hundreds of black crows in my trees

tifbeeFebruary 9, 2010

I am new to this forum and thought I would start here to find some answers. About 2 weeks ago I noticed lots of birds chirping in my trees but couldn't really determine what type of bird. I know believe they are black crows. I came home today to find hundreds of crows in the trees, chirping and flying around. I am not exaggerating when I say hundreds, and I only live on less than an acre of property. I can hear their chirping through the walls of my house. They will chirp for minutes then all of a sudden go quiet for a few seconds, then off they go again. I'm not concerned that they are in my trees, but it seems odd behavior. This is my second year in this house and the first time I've noticed the birds. Is it too early for the crows to be in their mating season? Is there anything I should be concerned about?

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Sounds more like starlings than crows. Crows can make a lot of noise but I've never heard it described as chirping.

    Bookmark   February 9, 2010 at 9:30PM
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Crows don't chirp they caw. Can you get a picture of them?

    Bookmark   February 9, 2010 at 11:45PM
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claireplymouth z6b coastal MA

I agree that it's not likely to be crows, but it could be common grackles which look a lot like small crows. Here in MA the red-winged blackbirds are now arriving en masse and the grackles and cowbirds will arrive later.

You'd probably have noticed the red badges on the wings if your birds are red-wings.


    Bookmark   February 10, 2010 at 7:34AM
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The birds are solid black and have a strong, pointed beak. When I've seen them on the ground, they stand a foot high. Their calls are not like little bird chirping or the normal crow caw but sound like a higher bell chirp then the normal sound of a crow cawing.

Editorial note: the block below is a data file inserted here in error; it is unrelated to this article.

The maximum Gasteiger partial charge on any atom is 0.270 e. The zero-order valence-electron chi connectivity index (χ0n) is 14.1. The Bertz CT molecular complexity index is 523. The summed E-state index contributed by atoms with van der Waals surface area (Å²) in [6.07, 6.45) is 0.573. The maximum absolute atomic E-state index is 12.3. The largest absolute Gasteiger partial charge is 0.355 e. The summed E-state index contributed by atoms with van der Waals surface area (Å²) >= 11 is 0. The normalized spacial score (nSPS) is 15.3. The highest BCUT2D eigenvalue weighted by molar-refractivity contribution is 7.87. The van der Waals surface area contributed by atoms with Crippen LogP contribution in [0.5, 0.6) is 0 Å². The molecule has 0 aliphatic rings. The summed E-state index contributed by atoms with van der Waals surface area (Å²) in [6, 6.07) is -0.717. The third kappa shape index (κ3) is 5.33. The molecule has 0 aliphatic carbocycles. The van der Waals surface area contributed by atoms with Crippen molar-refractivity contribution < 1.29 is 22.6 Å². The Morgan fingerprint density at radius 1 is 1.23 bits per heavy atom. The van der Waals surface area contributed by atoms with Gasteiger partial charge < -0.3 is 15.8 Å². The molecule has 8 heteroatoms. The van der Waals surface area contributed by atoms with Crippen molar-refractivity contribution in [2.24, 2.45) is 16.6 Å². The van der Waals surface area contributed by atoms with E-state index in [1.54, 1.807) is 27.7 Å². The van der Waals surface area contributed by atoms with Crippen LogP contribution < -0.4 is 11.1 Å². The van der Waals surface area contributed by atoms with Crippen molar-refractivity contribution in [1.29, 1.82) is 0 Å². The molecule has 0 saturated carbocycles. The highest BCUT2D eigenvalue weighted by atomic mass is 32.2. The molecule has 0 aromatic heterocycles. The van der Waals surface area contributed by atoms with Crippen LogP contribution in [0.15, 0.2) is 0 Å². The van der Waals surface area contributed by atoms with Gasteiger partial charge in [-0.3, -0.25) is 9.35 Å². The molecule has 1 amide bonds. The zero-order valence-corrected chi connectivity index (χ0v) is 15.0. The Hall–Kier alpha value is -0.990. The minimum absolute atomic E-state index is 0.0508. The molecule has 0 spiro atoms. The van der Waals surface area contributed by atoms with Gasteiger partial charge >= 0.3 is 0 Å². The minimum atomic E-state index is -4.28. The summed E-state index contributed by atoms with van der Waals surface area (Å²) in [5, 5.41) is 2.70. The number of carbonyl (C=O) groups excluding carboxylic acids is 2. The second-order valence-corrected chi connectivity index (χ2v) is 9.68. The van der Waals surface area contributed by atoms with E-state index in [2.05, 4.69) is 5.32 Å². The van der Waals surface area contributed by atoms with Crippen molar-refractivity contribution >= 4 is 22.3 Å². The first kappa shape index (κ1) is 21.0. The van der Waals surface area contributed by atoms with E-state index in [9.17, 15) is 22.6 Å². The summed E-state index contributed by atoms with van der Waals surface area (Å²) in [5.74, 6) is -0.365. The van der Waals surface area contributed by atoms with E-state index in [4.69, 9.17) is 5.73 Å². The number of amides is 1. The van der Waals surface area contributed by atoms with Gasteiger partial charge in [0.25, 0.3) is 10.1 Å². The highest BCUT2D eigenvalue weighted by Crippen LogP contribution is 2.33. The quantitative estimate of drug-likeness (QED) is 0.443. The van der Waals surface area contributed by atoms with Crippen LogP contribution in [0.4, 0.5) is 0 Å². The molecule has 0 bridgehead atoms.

I took some video of it yesterday that I will try to post tonight.
Thanks for your responses.

    Bookmark   February 10, 2010 at 9:01AM
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What color are the beaks on the birds? European starlings can easily be mistaken for crows from a distance, and they tend to gather en masse....their specks/flecks are not real obvious from far away. European starlings will have long pointed yellow beaks, crow beaks seem to be thicker..don't come to quite as sharp of a point and are black.

    Bookmark   February 11, 2010 at 8:24AM
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On the other hand they may very well have been crows.

Flocking in large masses is a common habit of crows in winter and this winter the flocks around here can only be described as super flocks. Two weeks ago while working in the yard I observed a flock of crows flying overhead. When I first noticed them I thought they must be flying in a circle because they were continually moving overhead for at least 5 minutes.

later that evening I heard on our local TV news that they had landed in a wooded area adjacent to Barnes Airport about 1.5 miles away ( a small private airport servicing private and some light twin engine commuter aircraft)

Pilots reported that when in flight the flock was at least a mile long and under advice of Federal Safety Authorities all flight operations were suspended for 8 hours while wardens from the State Fish & Game Commission were detonating large fireworks in an effort to convince the flock go away. The game wardens conservatively estimated the flock to be between 3000 and 5000 crows and although the CAW sound of a crow is very distinctive, none the less, when in mass there is a low hum of noise that can only be described as cackling.

    Bookmark   February 11, 2010 at 9:42AM
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